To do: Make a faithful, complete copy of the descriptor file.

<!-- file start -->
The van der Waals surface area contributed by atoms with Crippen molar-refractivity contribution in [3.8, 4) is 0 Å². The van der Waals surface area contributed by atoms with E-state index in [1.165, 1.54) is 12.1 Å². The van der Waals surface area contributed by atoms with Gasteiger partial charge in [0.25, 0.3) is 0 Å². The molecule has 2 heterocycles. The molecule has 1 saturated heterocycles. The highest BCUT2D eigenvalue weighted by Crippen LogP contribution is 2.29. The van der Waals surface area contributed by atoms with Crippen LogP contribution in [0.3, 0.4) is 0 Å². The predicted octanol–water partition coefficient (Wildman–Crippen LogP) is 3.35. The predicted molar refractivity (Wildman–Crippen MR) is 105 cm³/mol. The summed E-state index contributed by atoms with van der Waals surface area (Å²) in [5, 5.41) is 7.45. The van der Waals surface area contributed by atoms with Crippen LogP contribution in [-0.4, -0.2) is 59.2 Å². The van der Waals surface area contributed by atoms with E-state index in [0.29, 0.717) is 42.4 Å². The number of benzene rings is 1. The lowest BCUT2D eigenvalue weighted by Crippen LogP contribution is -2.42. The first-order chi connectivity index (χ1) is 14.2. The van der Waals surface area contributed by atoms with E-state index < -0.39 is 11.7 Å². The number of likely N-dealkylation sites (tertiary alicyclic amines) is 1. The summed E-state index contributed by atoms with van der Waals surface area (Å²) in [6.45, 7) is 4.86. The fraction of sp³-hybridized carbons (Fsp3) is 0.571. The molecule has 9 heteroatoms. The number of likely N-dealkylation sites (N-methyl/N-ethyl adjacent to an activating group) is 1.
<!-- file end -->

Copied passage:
The van der Waals surface area contributed by atoms with Crippen molar-refractivity contribution in [3.8, 4) is 0 Å². The van der Waals surface area contributed by atoms with E-state index in [1.165, 1.54) is 12.1 Å². The van der Waals surface area contributed by atoms with Gasteiger partial charge in [0.25, 0.3) is 0 Å². The molecule has 2 heterocycles. The molecule has 1 saturated heterocycles. The highest BCUT2D eigenvalue weighted by Crippen LogP contribution is 2.29. The van der Waals surface area contributed by atoms with Crippen LogP contribution in [0.3, 0.4) is 0 Å². The predicted octanol–water partition coefficient (Wildman–Crippen LogP) is 3.35. The predicted molar refractivity (Wildman–Crippen MR) is 105 cm³/mol. The summed E-state index contributed by atoms with van der Waals surface area (Å²) in [5, 5.41) is 7.45. The van der Waals surface area contributed by atoms with Crippen LogP contribution in [-0.4, -0.2) is 59.2 Å². The van der Waals surface area contributed by atoms with E-state index in [0.29, 0.717) is 42.4 Å². The number of benzene rings is 1. The lowest BCUT2D eigenvalue weighted by Crippen LogP contribution is -2.42. The first-order chi connectivity index (χ1) is 14.2. The van der Waals surface area contributed by atoms with E-state index < -0.39 is 11.7 Å². The number of likely N-dealkylation sites (tertiary alicyclic amines) is 1. The summed E-state index contributed by atoms with van der Waals surface area (Å²) in [6.45, 7) is 4.86. The fraction of sp³-hybridized carbons (Fsp3) is 0.571. The molecule has 9 heteroatoms. The number of likely N-dealkylation sites (N-methyl/N-ethyl adjacent to an activating group) is 1.